from the but-of-course dept
"We know that we are sort of dancing naked through a minefield and there are much bigger institutions driving tanks through," Mr Shuttleworth says.Of course, this is the exact opposite of what the patent system is supposed to do -- but pretty much everyone who's actually innovating these days seems to recognize the same thing. What amazes me is that we haven't seen more of what Mark hints at towards the very end: countries providing explicit safe havens around patents. We have examples of this in the past -- perhaps most famously, the Netherlands and Switzerland in the latter half of the 19th century. The Netherlands dumped patents entirely, while the Swiss limited what was patentable massively (to the point that very little was considered patentable at all). And both countries saw economic growth as a result -- where industry and innovation flocked to both countries because they weren't being held back by patent disputes.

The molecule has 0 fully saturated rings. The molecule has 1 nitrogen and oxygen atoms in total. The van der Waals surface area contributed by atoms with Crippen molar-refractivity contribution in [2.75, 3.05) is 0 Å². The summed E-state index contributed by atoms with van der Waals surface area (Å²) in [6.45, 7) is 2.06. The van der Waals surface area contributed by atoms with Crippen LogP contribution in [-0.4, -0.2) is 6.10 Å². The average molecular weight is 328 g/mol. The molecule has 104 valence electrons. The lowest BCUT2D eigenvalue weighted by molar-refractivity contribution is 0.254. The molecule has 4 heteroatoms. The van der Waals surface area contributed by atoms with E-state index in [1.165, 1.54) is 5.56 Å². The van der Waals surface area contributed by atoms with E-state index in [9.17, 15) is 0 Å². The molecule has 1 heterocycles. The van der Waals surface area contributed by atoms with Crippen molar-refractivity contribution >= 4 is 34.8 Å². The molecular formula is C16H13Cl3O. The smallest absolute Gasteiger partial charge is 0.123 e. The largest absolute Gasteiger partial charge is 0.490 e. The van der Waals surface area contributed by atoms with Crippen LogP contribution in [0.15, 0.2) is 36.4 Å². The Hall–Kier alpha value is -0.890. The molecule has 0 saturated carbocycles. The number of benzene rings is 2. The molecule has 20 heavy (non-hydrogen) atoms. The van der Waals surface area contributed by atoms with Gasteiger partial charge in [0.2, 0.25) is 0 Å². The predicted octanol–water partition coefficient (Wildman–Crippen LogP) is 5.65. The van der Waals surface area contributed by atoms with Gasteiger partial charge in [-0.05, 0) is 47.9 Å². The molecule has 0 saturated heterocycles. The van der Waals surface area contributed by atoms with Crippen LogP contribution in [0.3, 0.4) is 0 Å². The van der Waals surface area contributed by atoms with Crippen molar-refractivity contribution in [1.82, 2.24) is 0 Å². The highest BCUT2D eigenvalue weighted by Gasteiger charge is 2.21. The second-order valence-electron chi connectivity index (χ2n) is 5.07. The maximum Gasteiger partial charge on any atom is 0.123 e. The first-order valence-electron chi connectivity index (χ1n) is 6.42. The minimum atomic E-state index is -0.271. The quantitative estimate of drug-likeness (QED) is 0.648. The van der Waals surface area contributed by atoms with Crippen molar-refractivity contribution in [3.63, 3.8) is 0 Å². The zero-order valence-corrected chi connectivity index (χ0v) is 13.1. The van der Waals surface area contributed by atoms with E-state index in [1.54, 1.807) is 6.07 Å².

"It's basically impossible to ship any kind of working software without potentially trampling on some patent somewhere in the world, and it's completely impossible to do anything to prevent that.
"The patents system is being used to slow down a lot of healthy competition and that's a real problem. I think that the countries that have essentially figured that out and put hard limits on what you can patent will in fact do better."
It does seem that perhaps some folks in the Netherlands remember this. There's an ongoing effort called the Appsterdam Foundation (in Amsterdam, of course), where part of the goal is to help protect app makers from crazy patent lawsuits. But I'm waiting for even more recognition from countries that this is a real growth opportunity. Assuming that countries have the nerves to withstand having the US taunt them each year with placement on the Special 301 list, there's a real opportunity for a developed nation to have innovation show up in droves by massively limiting patents.